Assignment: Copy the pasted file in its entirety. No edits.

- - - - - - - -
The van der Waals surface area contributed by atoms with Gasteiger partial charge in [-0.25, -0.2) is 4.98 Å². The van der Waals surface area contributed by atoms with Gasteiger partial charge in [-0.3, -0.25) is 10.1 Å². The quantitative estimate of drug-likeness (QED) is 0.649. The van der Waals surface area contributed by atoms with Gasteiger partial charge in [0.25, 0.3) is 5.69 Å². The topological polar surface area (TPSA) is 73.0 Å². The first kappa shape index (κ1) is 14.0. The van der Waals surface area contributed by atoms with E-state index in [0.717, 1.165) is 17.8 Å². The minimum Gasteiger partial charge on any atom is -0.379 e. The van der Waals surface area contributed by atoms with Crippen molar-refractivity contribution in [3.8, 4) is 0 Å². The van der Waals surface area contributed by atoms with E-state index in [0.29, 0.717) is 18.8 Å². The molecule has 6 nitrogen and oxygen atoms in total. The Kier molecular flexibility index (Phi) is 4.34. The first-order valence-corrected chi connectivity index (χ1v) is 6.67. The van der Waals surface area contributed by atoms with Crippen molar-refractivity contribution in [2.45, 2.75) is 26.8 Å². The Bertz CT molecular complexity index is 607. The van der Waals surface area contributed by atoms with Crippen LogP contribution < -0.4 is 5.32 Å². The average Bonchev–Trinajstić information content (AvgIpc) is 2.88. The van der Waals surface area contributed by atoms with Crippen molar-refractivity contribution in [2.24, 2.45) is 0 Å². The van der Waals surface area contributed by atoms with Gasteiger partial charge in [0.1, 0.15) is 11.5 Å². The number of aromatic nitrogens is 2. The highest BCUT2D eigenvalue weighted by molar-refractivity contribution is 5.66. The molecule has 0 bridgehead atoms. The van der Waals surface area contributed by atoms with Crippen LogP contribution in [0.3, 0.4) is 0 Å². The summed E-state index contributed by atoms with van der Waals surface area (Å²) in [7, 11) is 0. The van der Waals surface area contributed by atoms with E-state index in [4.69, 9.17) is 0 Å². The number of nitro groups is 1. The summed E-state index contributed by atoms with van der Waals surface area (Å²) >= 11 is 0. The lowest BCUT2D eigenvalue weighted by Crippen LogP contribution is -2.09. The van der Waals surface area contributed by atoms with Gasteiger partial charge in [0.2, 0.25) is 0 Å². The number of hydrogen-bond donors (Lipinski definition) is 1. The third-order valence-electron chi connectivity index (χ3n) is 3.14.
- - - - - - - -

The van der Waals surface area contributed by atoms with Gasteiger partial charge in [-0.25, -0.2) is 4.98 Å². The van der Waals surface area contributed by atoms with Gasteiger partial charge in [-0.3, -0.25) is 10.1 Å². The quantitative estimate of drug-likeness (QED) is 0.649. The van der Waals surface area contributed by atoms with Gasteiger partial charge in [0.25, 0.3) is 5.69 Å². The topological polar surface area (TPSA) is 73.0 Å². The first kappa shape index (κ1) is 14.0. The van der Waals surface area contributed by atoms with E-state index in [0.717, 1.165) is 17.8 Å². The minimum Gasteiger partial charge on any atom is -0.379 e. The van der Waals surface area contributed by atoms with Crippen molar-refractivity contribution in [3.8, 4) is 0 Å². The van der Waals surface area contributed by atoms with E-state index in [0.29, 0.717) is 18.8 Å². The molecule has 6 nitrogen and oxygen atoms in total. The Kier molecular flexibility index (Phi) is 4.34. The first-order valence-corrected chi connectivity index (χ1v) is 6.67. The van der Waals surface area contributed by atoms with Crippen molar-refractivity contribution in [2.45, 2.75) is 26.8 Å². The Bertz CT molecular complexity index is 607. The van der Waals surface area contributed by atoms with Crippen LogP contribution < -0.4 is 5.32 Å². The average Bonchev–Trinajstić information content (AvgIpc) is 2.88. The van der Waals surface area contributed by atoms with Crippen molar-refractivity contribution in [2.24, 2.45) is 0 Å². The van der Waals surface area contributed by atoms with Gasteiger partial charge in [0.1, 0.15) is 11.5 Å². The number of aromatic nitrogens is 2. The highest BCUT2D eigenvalue weighted by molar-refractivity contribution is 5.66. The molecule has 0 bridgehead atoms. The van der Waals surface area contributed by atoms with Crippen LogP contribution in [0.3, 0.4) is 0 Å². The summed E-state index contributed by atoms with van der Waals surface area (Å²) in [7, 11) is 0. The van der Waals surface area contributed by atoms with E-state index in [4.69, 9.17) is 0 Å². The number of nitro groups is 1. The summed E-state index contributed by atoms with van der Waals surface area (Å²) >= 11 is 0. The lowest BCUT2D eigenvalue weighted by Crippen LogP contribution is -2.09. The van der Waals surface area contributed by atoms with Gasteiger partial charge in [0.2, 0.25) is 0 Å². The number of hydrogen-bond donors (Lipinski definition) is 1. The third-order valence-electron chi connectivity index (χ3n) is 3.14.